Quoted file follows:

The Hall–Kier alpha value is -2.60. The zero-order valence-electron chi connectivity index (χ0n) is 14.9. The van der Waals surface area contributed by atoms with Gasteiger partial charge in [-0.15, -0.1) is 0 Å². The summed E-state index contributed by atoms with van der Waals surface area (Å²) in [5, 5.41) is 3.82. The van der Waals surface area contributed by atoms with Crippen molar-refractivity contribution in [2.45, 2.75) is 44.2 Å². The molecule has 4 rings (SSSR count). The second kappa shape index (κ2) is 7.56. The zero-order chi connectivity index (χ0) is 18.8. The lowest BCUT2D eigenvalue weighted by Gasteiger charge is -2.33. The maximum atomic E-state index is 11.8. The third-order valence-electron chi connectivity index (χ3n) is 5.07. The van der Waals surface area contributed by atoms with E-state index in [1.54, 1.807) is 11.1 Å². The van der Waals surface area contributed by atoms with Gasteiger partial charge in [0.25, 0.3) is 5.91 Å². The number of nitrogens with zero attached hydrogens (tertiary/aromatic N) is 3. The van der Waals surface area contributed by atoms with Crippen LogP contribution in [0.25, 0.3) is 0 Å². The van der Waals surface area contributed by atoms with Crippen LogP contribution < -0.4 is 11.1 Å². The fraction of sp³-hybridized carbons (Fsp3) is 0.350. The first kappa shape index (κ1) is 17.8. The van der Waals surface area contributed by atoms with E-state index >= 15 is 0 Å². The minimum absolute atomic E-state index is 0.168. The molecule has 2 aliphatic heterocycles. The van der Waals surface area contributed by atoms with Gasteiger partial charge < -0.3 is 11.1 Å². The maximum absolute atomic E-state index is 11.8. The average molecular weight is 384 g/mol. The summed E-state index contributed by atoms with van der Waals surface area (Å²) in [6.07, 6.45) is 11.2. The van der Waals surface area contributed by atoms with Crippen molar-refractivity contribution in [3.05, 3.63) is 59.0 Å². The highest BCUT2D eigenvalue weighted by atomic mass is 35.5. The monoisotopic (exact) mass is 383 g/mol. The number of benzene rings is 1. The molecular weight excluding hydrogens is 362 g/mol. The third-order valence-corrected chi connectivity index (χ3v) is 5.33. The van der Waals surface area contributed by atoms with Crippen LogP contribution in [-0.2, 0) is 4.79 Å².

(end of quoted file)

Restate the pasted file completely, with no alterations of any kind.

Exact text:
The Hall–Kier alpha value is -2.60. The zero-order valence-electron chi connectivity index (χ0n) is 14.9. The van der Waals surface area contributed by atoms with Gasteiger partial charge in [-0.15, -0.1) is 0 Å². The summed E-state index contributed by atoms with van der Waals surface area (Å²) in [5, 5.41) is 3.82. The van der Waals surface area contributed by atoms with Crippen molar-refractivity contribution in [2.45, 2.75) is 44.2 Å². The molecule has 4 rings (SSSR count). The second kappa shape index (κ2) is 7.56. The zero-order chi connectivity index (χ0) is 18.8. The lowest BCUT2D eigenvalue weighted by Gasteiger charge is -2.33. The maximum atomic E-state index is 11.8. The third-order valence-electron chi connectivity index (χ3n) is 5.07. The van der Waals surface area contributed by atoms with E-state index in [1.54, 1.807) is 11.1 Å². The van der Waals surface area contributed by atoms with Gasteiger partial charge in [0.25, 0.3) is 5.91 Å². The number of nitrogens with zero attached hydrogens (tertiary/aromatic N) is 3. The van der Waals surface area contributed by atoms with Crippen LogP contribution in [0.25, 0.3) is 0 Å². The van der Waals surface area contributed by atoms with Crippen LogP contribution < -0.4 is 11.1 Å². The fraction of sp³-hybridized carbons (Fsp3) is 0.350. The first kappa shape index (κ1) is 17.8. The van der Waals surface area contributed by atoms with E-state index >= 15 is 0 Å². The minimum absolute atomic E-state index is 0.168. The molecule has 2 aliphatic heterocycles. The van der Waals surface area contributed by atoms with Gasteiger partial charge < -0.3 is 11.1 Å². The maximum absolute atomic E-state index is 11.8. The average molecular weight is 384 g/mol. The summed E-state index contributed by atoms with van der Waals surface area (Å²) in [6.07, 6.45) is 11.2. The van der Waals surface area contributed by atoms with Crippen molar-refractivity contribution in [3.05, 3.63) is 59.0 Å². The highest BCUT2D eigenvalue weighted by atomic mass is 35.5. The monoisotopic (exact) mass is 383 g/mol. The number of benzene rings is 1. The molecular weight excluding hydrogens is 362 g/mol. The third-order valence-corrected chi connectivity index (χ3v) is 5.33. The van der Waals surface area contributed by atoms with Crippen LogP contribution in [-0.2, 0) is 4.79 Å².